Table 2 shows the weightage factors (WF2) variance for the whole floor parcel which includes or excludes lifts or escalators and less than whole floor parcels. The factors are 0.80, 0.85, and 1.00 respectively.

Table 2. Weightage Factors (WF2) for whole floor parcels

Table_2._Weightage_Factors_WF2_for_whole_floor_parcels

The weightage factors (WF3) for an accessory parcel is in the last table (Table 3). The WF3 for an accessory parcel outside the building is 0.25 and within the building 0.5.

Table 3. Weightage factors (WF3) for an accessory parcel

Table_3._Weightage_factors_WF3_for_an_accessory_parcel

This basic formula does not account for common areas/facilities exclusively for the benefit of different category parcel owners in a mixed development scheme. If it has and therefore a uniform rate should be used, the SMA would not have allowed a 2 tier management after the MC is formed. In this structure, owners pay one rate to the main MC for common property common to all and another rate to their respective Sub-MC for common property exclusive to them only. In accordance with the provisions in Sec 64 and 65 of the SMA, the formula for the rates can be deduced as follows:

Main rate = Costs to maintain general common property ÷ Total share units of all categories
Second rate = Costs to maintain exclusive common property ÷ Total share units of each category

Buyers should not be misguided by representations that the share units formula is all-encompassing and the promise of a uniform rate in a mixed scheme. It is not possible for one formula to fit in all the variables. The Joint Management Body (JMB) can impose differential rates by passing a resolution at the AGM and have enough votes to get it through. Every stratified property governed by SMA 2013 has to follow the formula. If a development is able to use a different formula, it must show approval from relevant authorities.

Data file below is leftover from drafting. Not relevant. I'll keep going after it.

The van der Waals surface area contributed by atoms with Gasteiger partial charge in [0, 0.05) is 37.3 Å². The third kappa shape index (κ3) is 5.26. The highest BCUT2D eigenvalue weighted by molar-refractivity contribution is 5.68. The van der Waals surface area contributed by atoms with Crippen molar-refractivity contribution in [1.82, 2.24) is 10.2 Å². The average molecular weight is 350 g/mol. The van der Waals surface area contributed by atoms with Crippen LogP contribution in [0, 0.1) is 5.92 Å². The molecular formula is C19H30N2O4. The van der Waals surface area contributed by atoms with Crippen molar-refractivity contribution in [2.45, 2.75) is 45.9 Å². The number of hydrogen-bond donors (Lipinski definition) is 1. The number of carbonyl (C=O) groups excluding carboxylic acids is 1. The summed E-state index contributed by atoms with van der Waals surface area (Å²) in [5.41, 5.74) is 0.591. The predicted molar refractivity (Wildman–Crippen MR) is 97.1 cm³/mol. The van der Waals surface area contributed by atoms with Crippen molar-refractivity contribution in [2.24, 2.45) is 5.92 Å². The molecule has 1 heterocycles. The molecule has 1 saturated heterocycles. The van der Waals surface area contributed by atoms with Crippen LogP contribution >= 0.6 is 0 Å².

What is fair?

Some have touted this formula as lacking fairness due to the high weightage factor, WF1, for the retail category. A higher WF1 would result in a larger share units allocation since the variance in the higher and lower factors for WF2 and WF3 is small. Therefore, it would be adding salt to the wound to use a uniform rate in a mixed development where unequal exclusive common property exists.

For example, if a residential component has more exclusive areas/facilities than its retail counterpart, then it would have a higher rate of maintenance charge if the scheme uses differential rates. The main rate for the maintenance of general common property would be the same for all categories. The second rate depends on the exclusive common property for each category. Therefore, given the same size, a retail owner would pay more for general common property maintenance, due to the higher weightage factors and hence a larger number of share units, than a residential owner. But could incur less for the maintenance of exclusive common property if the second rate is low as a result of minimal exclusive common areas/facilities for that component.

If there are intentions to challenge the decision of the High Court in the Menara Rajawali case in the Court of Appeal on the basis that the formula has accounted for all, I doubt it will succeed.

Read part 1 of the Maintenance charges for stratified mixed development projects.


About the contributor

Mary Lau graduated from the University of Reading, England, with a BSc Land Management (Valuation Specialisation) in 1991. In 2002, she was appointed High Court Assessor in Sarawak for compulsory acquisition and compensation cases and sat on the bench with the judge. She began her training with CH Williams and later held senior positions in valuation firms such as Henry Butcher, City Valuers and was a Director at Hasmi and Associates in 1999. She began her own setups in real estate investment and other ventures by 2007. She is a licenced valuer with the Board of Valuers in Malaysia.

News Source: StarProperty Malaysia, 27 May 2019